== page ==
Yeah, I know, they’re a pain in the head, neck and if you’re really lucky, the stomach, too. But that makes for a really wordy and awkward headline.
When I wrote about tech neck as a result of too much technology, I touched on two of the downstream effects of tech neck; headaches and migraines. Let’s talk a little more about that.
Do you suffer migraines? If you’re not sure, you probably don’t, and you may consider yourself lucky. For you non-migraine suffers out there, imagine the worst headache you’ve ever had, dial it up to 11, paint a haze across the world, turn every noise into fingernails on a chalkboard, and make even dim light feel like an icepick behind the eyes. All at the same time, and if you’re really lucky, you’re nauseous as well. That’s a migraine.
Even if you don’t suffer migraines, everyone has a headache once in a while, and we all know headaches suck. A pain you can’t escape which can only be dulled, not fixed, is no fun.
If you have tech neck, you’re opening yourself up to these problems.
Even without tech neck, if you carry tension in your shoulders and upper back, you’re opening yourself up to these problems.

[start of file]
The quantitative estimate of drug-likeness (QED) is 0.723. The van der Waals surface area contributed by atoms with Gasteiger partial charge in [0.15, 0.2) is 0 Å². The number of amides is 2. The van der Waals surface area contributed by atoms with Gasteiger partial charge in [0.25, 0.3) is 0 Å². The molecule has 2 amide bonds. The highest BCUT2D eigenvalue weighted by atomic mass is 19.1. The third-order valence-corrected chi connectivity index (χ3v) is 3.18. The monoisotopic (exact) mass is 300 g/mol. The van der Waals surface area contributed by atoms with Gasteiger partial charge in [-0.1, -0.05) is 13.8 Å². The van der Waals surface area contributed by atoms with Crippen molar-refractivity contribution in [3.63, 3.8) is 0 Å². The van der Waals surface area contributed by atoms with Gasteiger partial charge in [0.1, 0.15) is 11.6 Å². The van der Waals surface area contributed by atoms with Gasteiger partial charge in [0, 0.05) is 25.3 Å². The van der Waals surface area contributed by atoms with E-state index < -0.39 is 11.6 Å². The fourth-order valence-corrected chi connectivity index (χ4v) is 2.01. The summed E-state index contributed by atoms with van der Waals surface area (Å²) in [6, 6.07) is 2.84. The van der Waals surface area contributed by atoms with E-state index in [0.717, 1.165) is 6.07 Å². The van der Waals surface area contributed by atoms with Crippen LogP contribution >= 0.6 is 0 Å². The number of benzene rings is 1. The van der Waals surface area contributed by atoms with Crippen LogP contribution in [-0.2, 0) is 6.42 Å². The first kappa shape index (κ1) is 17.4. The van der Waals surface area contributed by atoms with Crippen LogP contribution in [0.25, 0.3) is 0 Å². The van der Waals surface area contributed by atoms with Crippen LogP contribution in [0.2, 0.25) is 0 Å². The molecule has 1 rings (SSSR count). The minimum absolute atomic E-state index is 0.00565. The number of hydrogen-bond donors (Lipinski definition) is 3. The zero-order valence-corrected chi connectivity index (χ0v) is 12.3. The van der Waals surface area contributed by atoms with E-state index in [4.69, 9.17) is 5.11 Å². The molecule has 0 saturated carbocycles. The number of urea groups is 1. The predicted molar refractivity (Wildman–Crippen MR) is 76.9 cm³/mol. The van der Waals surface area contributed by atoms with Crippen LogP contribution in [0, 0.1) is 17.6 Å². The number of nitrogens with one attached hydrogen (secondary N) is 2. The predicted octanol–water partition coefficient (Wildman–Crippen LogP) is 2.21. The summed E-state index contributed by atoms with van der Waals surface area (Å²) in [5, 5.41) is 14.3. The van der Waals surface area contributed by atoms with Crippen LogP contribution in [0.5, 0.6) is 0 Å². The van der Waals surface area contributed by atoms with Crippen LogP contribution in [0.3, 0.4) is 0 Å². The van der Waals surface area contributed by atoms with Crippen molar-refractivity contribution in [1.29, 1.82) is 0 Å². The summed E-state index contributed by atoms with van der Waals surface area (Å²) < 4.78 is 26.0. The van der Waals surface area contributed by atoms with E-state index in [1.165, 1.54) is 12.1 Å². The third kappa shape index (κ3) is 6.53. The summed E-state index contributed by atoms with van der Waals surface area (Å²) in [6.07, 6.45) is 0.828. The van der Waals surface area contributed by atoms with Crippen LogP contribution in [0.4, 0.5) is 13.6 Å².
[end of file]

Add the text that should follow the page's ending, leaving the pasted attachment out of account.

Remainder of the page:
How do I know all this? Well, I lived it. Turns out migraines run in the family. Thanks, Dad.
Like my father before me, I developed migraines in university and I first noticed them after drafting lab. Who could have imagined spending 4 hours hunched over a drafting table could cause back, neck and eye strain? Anyway, when I think back to Fridays first year (no class break from 8 to 6, end of the week, finishing off with drafting) I find three of my personal migraine triggers; mental stress, exhaustion and the physical stress of head forward posture.
At least it wasn’t Tech Neck back then. I mean, come on, I was learning old school drafting; drawing board, pencil and paper. Smart phones were more than a decade away.
This dogged me for 25 years. Mental stress, poor sleep and bad posture, along with environmental triggers like weather changes and travel. The only thing I could do was hit them, as soon as I felt them coming on, before they took hold, with pain killers, anti inflammatories, and coffee. And then ride it out.
I missed out on a lot of stuff, lying in the dark, Chopin playing very quietly on the stereo, ice packs on my head and neck.
Funny thing, though. After a year, maybe a year and a half of Bikram Yoga, I noticed the frequency of my migraines had dropped dramatically. Why? Because I had addressed three of my triggers; sleep deprivation, mental stress, and shoulder and neck tension.
Funny thing about hot yoga, it’s hard exercise, it’s exhausting, and it’s a really good way to get stretched out. These three qualities of the Bikram hot box directly attacked my migraine triggers; I destressed, I got more and better sleep, and I stretched out much of the tension in my back, neck and shoulders. Now I live largely migraine free.
I still had Tech Neck, but ridding myself of that is a story for another day.
Cross posted at standupright.ca, where I have written extensively on posture.